Most of the animations I make are not as "real" looking as other animations I see. My animations are terrible I want my animation to look like these.

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    $\begingroup$ I recommend doing a lot of figure drawing. Just pencil and paper, draw quick rough sketches of people and focus on their movement and how it's expressed in the pose. Drawn To Life by Walt Stanchfield is a good pair of books for teaching these principles. $\endgroup$ Commented May 30, 2016 at 15:54

4 Answers 4


I would suggest that you study the 12 principles of animation closely. Looking at your animations, it's obvious you're not following these; for instance, the ease in, ease out rule. Your camera motions seem to abrupt, too stable. Too unnatural.

And then practice. A lot.

I also recommend the principles of animation series by Dan Floyd from Extra Credits/Play on Youtube, where he covers these principles and show some great implementation of these in games.

You may also want to take some classes in animation, such as Animation Mentor. Keep in mind that any class about animation, even if about traditional drawn animation, will help you master 3D animation.

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    $\begingroup$ A lot of professional animators speak highly of Animation Mentor, so if you can spare the time and money it's well worth it. $\endgroup$ Commented May 30, 2016 at 15:58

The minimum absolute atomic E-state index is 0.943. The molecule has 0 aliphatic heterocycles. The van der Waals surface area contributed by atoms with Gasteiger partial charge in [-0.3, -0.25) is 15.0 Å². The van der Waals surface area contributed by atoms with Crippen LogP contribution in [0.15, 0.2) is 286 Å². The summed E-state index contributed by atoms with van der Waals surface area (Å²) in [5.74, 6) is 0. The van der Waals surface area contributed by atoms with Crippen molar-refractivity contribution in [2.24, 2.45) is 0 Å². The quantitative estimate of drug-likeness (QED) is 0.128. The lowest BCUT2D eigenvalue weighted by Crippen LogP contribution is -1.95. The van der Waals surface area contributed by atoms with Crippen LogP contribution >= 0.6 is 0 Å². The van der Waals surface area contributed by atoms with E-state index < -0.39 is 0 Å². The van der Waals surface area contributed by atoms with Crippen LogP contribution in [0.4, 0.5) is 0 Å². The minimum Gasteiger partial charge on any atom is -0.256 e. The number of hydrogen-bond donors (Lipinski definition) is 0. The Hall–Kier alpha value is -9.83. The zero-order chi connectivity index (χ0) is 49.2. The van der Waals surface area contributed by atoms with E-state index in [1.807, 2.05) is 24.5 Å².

As mentioned by someonewithpc, the 12 principles of animation are a good basis. I always loved the way Cento Lodigiani illustrates them.


enter image description here

Also, look up his work for beautiful, organic animation: http://centolodigiani.tumblr.com/


Practice, Practice, Practice. I can't stress it more enough. I would also work on camera movement. There are some pretty good animation videos online.

  • $\begingroup$ If that was the only reason I would not ask the question I'm not seeing any progress I have practiced 2000 frames of animation for each one as practice yet I see no progress $\endgroup$
    – A guest
    Commented May 30, 2016 at 10:34

Here is a really cool secret you can do with the Dope Sheet that makes animation look more natural in minutes.

Before I begin, here's an interesting experiment that demonstrates the concept:

Stand up, arms loose and to the sides, and swivel your upper body clockwise, then counterclockwise, then clockwise, etc. You might notice that whenever you change directions, your arms take some time to catch up.

This is one of the secret sauces to natural motion, and it can be simulated quite nicely in the Dope Sheet!

First, animate like usual (where we go from one complete pose to the next). Here's a condor animation I made today (sans feather particles). The motion looks kind of stilted and dated, doesn't it?


Now, go to the Dope Sheet. Click a keyframe in one of the bone channels and press L to select the entire row. Offset each row a couple frames backwards as we progress along a chain of bones (if it doesn't look natural after we do this going in one direction along a chain, try going in the opposite direction and offsetting accordingly).

Then, if need be, try offsetting the entire chain's worth of bones a few more frames all at once, relative to other chains (this can help to further make limb movement even more natural).

But won't doing this interrupt loops? In order to do this with looping animation, simply select all the bones in the 3D View, go to the Graph Editor, and CTRL+SHIFT+M to add Cycles Modifiers to all the channels. Then leave the Graph Editor (because OH BOY does it slow things down when you keep it up with that many modifiers).

Here's our condor from earlier with offset bone channels, and I think most will agree its an improvement over the previous example:


Hope this helps any passersby! :) Peace and God bless!


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